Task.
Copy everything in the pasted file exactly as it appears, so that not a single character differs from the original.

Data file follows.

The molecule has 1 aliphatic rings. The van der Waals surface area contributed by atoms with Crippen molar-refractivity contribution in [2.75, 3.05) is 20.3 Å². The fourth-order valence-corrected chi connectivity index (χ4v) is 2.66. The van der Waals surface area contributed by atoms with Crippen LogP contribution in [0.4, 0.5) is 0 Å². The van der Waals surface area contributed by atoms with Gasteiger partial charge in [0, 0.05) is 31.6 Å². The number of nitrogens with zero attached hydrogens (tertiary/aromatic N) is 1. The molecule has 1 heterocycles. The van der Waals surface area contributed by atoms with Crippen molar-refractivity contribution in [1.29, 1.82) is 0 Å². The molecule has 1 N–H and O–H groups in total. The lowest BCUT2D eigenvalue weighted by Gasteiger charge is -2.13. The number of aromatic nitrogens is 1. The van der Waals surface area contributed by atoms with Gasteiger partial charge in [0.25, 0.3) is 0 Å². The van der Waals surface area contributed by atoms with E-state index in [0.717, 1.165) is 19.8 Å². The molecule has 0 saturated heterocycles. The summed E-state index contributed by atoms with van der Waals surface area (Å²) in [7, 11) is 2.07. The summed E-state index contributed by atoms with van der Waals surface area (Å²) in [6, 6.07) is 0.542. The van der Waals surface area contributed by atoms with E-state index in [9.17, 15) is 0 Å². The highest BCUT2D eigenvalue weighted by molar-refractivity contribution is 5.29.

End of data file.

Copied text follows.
The molecule has 1 aliphatic rings. The van der Waals surface area contributed by atoms with Crippen molar-refractivity contribution in [2.75, 3.05) is 20.3 Å². The fourth-order valence-corrected chi connectivity index (χ4v) is 2.66. The van der Waals surface area contributed by atoms with Crippen LogP contribution in [0.4, 0.5) is 0 Å². The van der Waals surface area contributed by atoms with Gasteiger partial charge in [0, 0.05) is 31.6 Å². The number of nitrogens with zero attached hydrogens (tertiary/aromatic N) is 1. The molecule has 1 heterocycles. The van der Waals surface area contributed by atoms with Crippen molar-refractivity contribution in [1.29, 1.82) is 0 Å². The molecule has 1 N–H and O–H groups in total. The lowest BCUT2D eigenvalue weighted by Gasteiger charge is -2.13. The number of aromatic nitrogens is 1. The van der Waals surface area contributed by atoms with Gasteiger partial charge in [0.25, 0.3) is 0 Å². The van der Waals surface area contributed by atoms with E-state index in [0.717, 1.165) is 19.8 Å². The molecule has 0 saturated heterocycles. The summed E-state index contributed by atoms with van der Waals surface area (Å²) in [7, 11) is 2.07. The summed E-state index contributed by atoms with van der Waals surface area (Å²) in [6, 6.07) is 0.542. The van der Waals surface area contributed by atoms with E-state index in [9.17, 15) is 0 Å². The highest BCUT2D eigenvalue weighted by molar-refractivity contribution is 5.29.